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European Commission seeks to align EU policy with BEPS


On June 17, 2015, The European Commission (the Commission) published a new communication to the European Parliament and the [European] Council entitled, A Fair and Efficient Corporate Tax System in the European Union: 5 Key Areas for Action (the report). The report outlines steps that can be taken towards a more unified European tax system, incorporating many of the key aspects of the Organisation for Economic Co-operation and Development's (OECD) base erosion and profit shifting (BEPS) project. In the report, the Commission states that the current systems of taxation across the European Union (EU) member states leave certain gaps allowing multinationals to shift profits away from high tax jurisdictions. The Commission also believes that current tax systems do not maximize foreign direct investment into EU economies because they favor debt over equity financings, thereby reducing the desire to tap into EU capital markets for equity investment. With the goal of unifying European tax systems to enhance economic activity and investment, the Commission has outlined a number of proposals to change the EU tax system.

These proposals could have a very significant impact on companies doing business in the EU by limiting the effectiveness of multinational tax planning and possibly increasing the compliance burden. However, the proposals could also provide relief to companies that seek tax consolidation among their EU businesses and those involved in the dispute resolution process.

Specifically, the Commission seeks to achieve the following objectives, including:

  1. Re-establishing the link between taxation and where economic activity takes place
  2. Ensuring that member states can correctly value corporate activity in their jurisdiction
  3. Creating a competitive and growth-friendly corporate tax environment for the EU, resulting in a more resilient corporate sector
  4. Protecting the single market and securing a strong EU approach to external corporate tax issues, including measures to implement OECD BEPS, in order to deal with non-cooperative tax jurisdictions and to increase tax transparency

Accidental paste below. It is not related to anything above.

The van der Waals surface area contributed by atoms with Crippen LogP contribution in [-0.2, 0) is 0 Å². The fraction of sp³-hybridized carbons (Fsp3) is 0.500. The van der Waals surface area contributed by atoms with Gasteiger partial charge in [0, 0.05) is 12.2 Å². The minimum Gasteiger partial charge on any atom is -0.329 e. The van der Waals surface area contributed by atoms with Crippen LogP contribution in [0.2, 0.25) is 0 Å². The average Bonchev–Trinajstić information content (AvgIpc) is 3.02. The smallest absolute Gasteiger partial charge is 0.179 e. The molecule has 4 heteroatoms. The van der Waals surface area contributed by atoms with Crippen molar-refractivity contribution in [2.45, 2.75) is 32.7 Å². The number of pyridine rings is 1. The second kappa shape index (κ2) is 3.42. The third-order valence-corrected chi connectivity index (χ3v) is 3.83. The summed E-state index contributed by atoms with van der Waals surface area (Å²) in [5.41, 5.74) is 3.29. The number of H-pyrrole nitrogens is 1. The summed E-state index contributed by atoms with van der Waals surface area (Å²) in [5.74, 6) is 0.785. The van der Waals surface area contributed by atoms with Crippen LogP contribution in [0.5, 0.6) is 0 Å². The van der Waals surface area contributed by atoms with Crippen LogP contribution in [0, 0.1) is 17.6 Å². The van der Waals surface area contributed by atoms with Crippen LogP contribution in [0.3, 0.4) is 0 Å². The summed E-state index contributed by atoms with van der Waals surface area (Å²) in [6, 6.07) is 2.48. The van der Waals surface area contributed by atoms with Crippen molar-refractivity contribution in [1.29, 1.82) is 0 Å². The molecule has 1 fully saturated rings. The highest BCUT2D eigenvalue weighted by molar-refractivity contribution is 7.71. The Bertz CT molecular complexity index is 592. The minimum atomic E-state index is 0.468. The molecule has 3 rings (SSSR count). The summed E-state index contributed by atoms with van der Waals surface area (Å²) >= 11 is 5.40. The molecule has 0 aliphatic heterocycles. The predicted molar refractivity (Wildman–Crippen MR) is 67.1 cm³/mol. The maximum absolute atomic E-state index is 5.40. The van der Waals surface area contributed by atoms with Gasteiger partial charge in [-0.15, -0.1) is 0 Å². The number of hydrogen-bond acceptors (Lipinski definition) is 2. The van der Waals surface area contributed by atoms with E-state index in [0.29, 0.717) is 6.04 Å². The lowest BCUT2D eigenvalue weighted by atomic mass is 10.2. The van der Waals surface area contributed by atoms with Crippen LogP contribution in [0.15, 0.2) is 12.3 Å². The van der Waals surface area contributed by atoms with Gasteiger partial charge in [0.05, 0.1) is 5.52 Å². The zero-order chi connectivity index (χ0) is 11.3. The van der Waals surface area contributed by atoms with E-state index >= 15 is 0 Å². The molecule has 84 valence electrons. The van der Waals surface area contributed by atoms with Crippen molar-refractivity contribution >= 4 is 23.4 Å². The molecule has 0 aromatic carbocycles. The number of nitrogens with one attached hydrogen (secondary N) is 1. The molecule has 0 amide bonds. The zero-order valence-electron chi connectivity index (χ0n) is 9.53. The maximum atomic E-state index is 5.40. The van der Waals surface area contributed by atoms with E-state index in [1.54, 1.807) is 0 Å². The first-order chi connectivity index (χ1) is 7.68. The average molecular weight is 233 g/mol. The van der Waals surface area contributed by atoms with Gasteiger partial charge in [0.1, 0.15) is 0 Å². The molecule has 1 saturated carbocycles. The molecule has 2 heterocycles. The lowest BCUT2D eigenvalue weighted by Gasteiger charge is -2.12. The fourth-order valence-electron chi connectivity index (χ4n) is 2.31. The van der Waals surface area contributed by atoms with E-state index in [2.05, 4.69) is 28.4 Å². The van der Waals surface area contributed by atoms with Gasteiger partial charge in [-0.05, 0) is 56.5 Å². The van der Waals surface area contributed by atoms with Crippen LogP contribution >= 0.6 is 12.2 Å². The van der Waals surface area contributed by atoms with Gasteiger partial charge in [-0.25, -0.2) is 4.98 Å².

To further these objectives, and with the goal of integrating the OECD's BEPS project, the Commission has suggested five key areas for action.

Common consolidated corporate tax base

In the report, The Commission suggests the EU adopt a voluntary common consolidated corporate tax base (CCCTB), similar in nature to the U.S. consolidated return rules. Under the new proposal, the use of the CCCTB would be mandatory for all EU member states. The plan would create a single method for calculating taxable income across all EU countries. The Commission proposes a phased approach to implementation, recognizing that a single unified consolidation is complex and ambitious. The proposal's primary goal is to secure a common tax base in order to maintain equal growth and jobs throughout the EU while minimizing tax competition between the member states. To this end, Commission proposes to examine the beneficial treatment of research and development costs and address corporate debt/equity bias as it relates to companies that operate throughout Europe.

Ensuring effective taxation where profits are generated

The position of the Commission is that companies benefiting from the single market of the EU, and generate profits there, should pay tax in a way that is commensurate with the economic reality of their profit making activities. The Commission's proposal is aligned with BEPS Action Item 8, Guidance on Transfer Pricing Aspects of Intangibles.

Additionally, the Commission is seeking to implement the OECD's transfer pricing guidelines in a way that will ensure that EU corporate tax legislation preventing double taxation does not inadvertently lead to non-taxation. In order to facilitate this, the Commission will work with member states and businesses to develop coordinated and concrete transfer pricing rules that reflect the economic reality of the single market. The proposal includes increased transparency and information exchange that can help tax administrations identify intragroup transactions.